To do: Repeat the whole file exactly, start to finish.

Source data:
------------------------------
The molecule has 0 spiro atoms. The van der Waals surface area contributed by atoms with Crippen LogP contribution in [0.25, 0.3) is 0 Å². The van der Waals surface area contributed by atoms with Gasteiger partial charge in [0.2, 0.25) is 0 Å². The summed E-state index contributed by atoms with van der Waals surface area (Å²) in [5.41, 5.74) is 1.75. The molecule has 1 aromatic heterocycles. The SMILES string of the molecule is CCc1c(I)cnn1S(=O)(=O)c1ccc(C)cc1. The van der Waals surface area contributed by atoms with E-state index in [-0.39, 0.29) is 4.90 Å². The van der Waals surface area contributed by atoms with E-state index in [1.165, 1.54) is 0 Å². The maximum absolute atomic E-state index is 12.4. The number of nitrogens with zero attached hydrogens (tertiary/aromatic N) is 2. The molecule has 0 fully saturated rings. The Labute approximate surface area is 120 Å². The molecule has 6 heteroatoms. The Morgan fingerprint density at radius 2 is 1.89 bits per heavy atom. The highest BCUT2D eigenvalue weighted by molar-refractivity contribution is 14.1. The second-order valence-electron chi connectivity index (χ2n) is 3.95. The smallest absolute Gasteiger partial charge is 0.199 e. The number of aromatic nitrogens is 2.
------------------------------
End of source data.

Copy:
The molecule has 0 spiro atoms. The van der Waals surface area contributed by atoms with Crippen LogP contribution in [0.25, 0.3) is 0 Å². The van der Waals surface area contributed by atoms with Gasteiger partial charge in [0.2, 0.25) is 0 Å². The summed E-state index contributed by atoms with van der Waals surface area (Å²) in [5.41, 5.74) is 1.75. The molecule has 1 aromatic heterocycles. The SMILES string of the molecule is CCc1c(I)cnn1S(=O)(=O)c1ccc(C)cc1. The van der Waals surface area contributed by atoms with E-state index in [-0.39, 0.29) is 4.90 Å². The van der Waals surface area contributed by atoms with E-state index in [1.165, 1.54) is 0 Å². The maximum absolute atomic E-state index is 12.4. The number of nitrogens with zero attached hydrogens (tertiary/aromatic N) is 2. The molecule has 0 fully saturated rings. The Labute approximate surface area is 120 Å². The molecule has 6 heteroatoms. The Morgan fingerprint density at radius 2 is 1.89 bits per heavy atom. The highest BCUT2D eigenvalue weighted by molar-refractivity contribution is 14.1. The second-order valence-electron chi connectivity index (χ2n) is 3.95. The smallest absolute Gasteiger partial charge is 0.199 e. The number of aromatic nitrogens is 2.